# Ancient Roman Numerals

Ancient Romans used Roman numerals as their numbering system.

It was founded by the Romans at around 8th to the 9th century B.C.E. which is relatively the same time as the establishment of the Roman Empire in Palatine Hill.

In addition, the Roman numerals also were essential in providing everyone a common method of counting which proved to be critical in various fields such as trade and communication.

What makes the Roman numerals quite historic is that it succeeded greater than the Roman era itself as it was utilized by everyone until the 14th century.

While the Roman numerals were adopted by numerous empires, the Roman numeral scheme showed some imperfections as there was no available figure to represent zero and no proper method for calculating above one thousand apart from including lines on the numerals to demonstrate multiples.

There are countless theories pertaining to the design of Roman numerals.

Several scholars believe that the numerals were gained from the record sticks that were utilized by herdsmen to keep tab of their cattle.

The theory suggests that herdsmen cut notches on their sticks, thereby, resulting in I becoming a solitary unit.

Another relevant theory concludes that the Roman numerals were remarks to hand gestures with I, II, and III bearing a resemblance to single fingers and V signifying a finger together and thumb out position.

Numbers ranging from six to nine, on the other hand, were characterized by a V in one hand and I, II, and III on the other while X was interpreted by intersecting the thumbs.

### What Roman Numerals mean

 One I Eleven XI Thirty XXX Two II Twelve XII Forty XL Three III Thirteen XIII Fifty L Four IV Fourteen XIV Sixty LX Five V Fifteen XV Seventy LXX Six VI Sixteen XVI Eighty LXXX Seven VII Seventeen XVII Ninety XC Eight VIII Eighteen XVIII One hundred C Nine IX Nineteen XIX Five hundred D Ten X Twenty XX One thousand M

• Larger Roman numeral symbols such as the L, C, D, and M were derived from other symbols. L was originally personified by an overlapped V and I or by the Greek letter, psi while C and M originated from the letter theta, and phi respectively.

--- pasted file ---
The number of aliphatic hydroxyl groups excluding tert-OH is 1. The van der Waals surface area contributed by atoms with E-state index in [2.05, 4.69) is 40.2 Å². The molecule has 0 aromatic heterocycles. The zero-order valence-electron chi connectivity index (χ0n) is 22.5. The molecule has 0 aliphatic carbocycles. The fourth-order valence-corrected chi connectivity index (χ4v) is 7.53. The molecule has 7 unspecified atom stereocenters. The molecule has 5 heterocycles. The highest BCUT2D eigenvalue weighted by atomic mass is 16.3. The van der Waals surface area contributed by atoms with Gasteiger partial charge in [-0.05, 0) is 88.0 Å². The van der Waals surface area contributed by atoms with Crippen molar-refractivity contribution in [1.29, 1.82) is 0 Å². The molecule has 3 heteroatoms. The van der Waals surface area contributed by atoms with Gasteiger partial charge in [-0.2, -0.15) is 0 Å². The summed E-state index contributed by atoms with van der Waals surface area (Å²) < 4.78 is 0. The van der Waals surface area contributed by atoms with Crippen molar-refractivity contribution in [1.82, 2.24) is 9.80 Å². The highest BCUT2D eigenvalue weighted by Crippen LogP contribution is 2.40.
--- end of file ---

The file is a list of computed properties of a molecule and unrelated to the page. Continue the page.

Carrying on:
• While the fourth Roman numeral is spelled as IV, most clocks in the world have it IIII instead of IV. Among the most famous clocks which depicted four as IV, is the Clock Tower of the Palace of Westminster which is close to the House of Parliament of the United Kingdom.
• Roman Numerals were the primary tool used for counting until the establishment of the Arabic system which was introduced to most European continents in the 11th century.
• Other than the aforementioned usage, the Roman Numerals are also used in the cornerstones of buildings, movie credits, church leaders, and chapter titles.
• Roman numeric figures are also utilized by many specialists in subjects related to theology, seismology, photography, music theories, and pharmaceuticals.
• The Arabic numerical system is comprised of ten digits while the Roman numeral system is made up of seven digits and do not have a zero in it.
• Normally, Roman numerals end with a symbol between I and X.
• Roman numerals are still being used as of today. It is mainly used by the National Football League in the numbering system of the Super Bowl.

### Q&A

What are the other uses of Roman Numerals?

Roman numerals are also used in astronomy to label moons and chemistry to specify groups of elements in the periodic table.

How did Roman Numerals contribute to the Roman Empire?

Historians believed that the Roman numerals played a critical part during the creation of architectures such as the Constantine’s Arch and the Colosseum, which all require significant mathematical skills.

How important were Roman Numerals?

The importance of Roman numerals cannot be underestimated as it enabled Ancient Romans to put a price to their goods and services.

What are the basic symbols of the Roman numeral system?

There are seven basic Roman numeral symbols which include I, V, X, L, C, D, and M.